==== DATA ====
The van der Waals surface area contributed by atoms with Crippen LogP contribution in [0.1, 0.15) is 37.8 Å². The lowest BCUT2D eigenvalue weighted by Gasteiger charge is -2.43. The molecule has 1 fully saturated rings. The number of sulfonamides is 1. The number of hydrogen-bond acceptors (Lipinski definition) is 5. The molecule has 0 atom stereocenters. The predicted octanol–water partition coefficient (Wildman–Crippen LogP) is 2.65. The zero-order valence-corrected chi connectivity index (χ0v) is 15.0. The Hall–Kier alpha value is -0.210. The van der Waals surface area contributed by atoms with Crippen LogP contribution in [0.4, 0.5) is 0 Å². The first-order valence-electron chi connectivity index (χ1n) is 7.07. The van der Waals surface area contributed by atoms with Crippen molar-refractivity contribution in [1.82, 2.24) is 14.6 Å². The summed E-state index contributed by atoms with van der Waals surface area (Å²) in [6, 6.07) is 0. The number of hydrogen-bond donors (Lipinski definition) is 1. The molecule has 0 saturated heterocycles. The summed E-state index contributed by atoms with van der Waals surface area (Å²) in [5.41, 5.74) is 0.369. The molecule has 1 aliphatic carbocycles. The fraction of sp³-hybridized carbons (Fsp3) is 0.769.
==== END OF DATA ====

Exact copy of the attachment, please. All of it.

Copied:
The van der Waals surface area contributed by atoms with Crippen LogP contribution in [0.1, 0.15) is 37.8 Å². The lowest BCUT2D eigenvalue weighted by Gasteiger charge is -2.43. The molecule has 1 fully saturated rings. The number of sulfonamides is 1. The number of hydrogen-bond acceptors (Lipinski definition) is 5. The molecule has 0 atom stereocenters. The predicted octanol–water partition coefficient (Wildman–Crippen LogP) is 2.65. The zero-order valence-corrected chi connectivity index (χ0v) is 15.0. The Hall–Kier alpha value is -0.210. The van der Waals surface area contributed by atoms with Crippen LogP contribution in [0.4, 0.5) is 0 Å². The first-order valence-electron chi connectivity index (χ1n) is 7.07. The van der Waals surface area contributed by atoms with Crippen molar-refractivity contribution in [1.82, 2.24) is 14.6 Å². The summed E-state index contributed by atoms with van der Waals surface area (Å²) in [6, 6.07) is 0. The number of hydrogen-bond donors (Lipinski definition) is 1. The molecule has 0 saturated heterocycles. The summed E-state index contributed by atoms with van der Waals surface area (Å²) in [5.41, 5.74) is 0.369. The molecule has 1 aliphatic carbocycles. The fraction of sp³-hybridized carbons (Fsp3) is 0.769.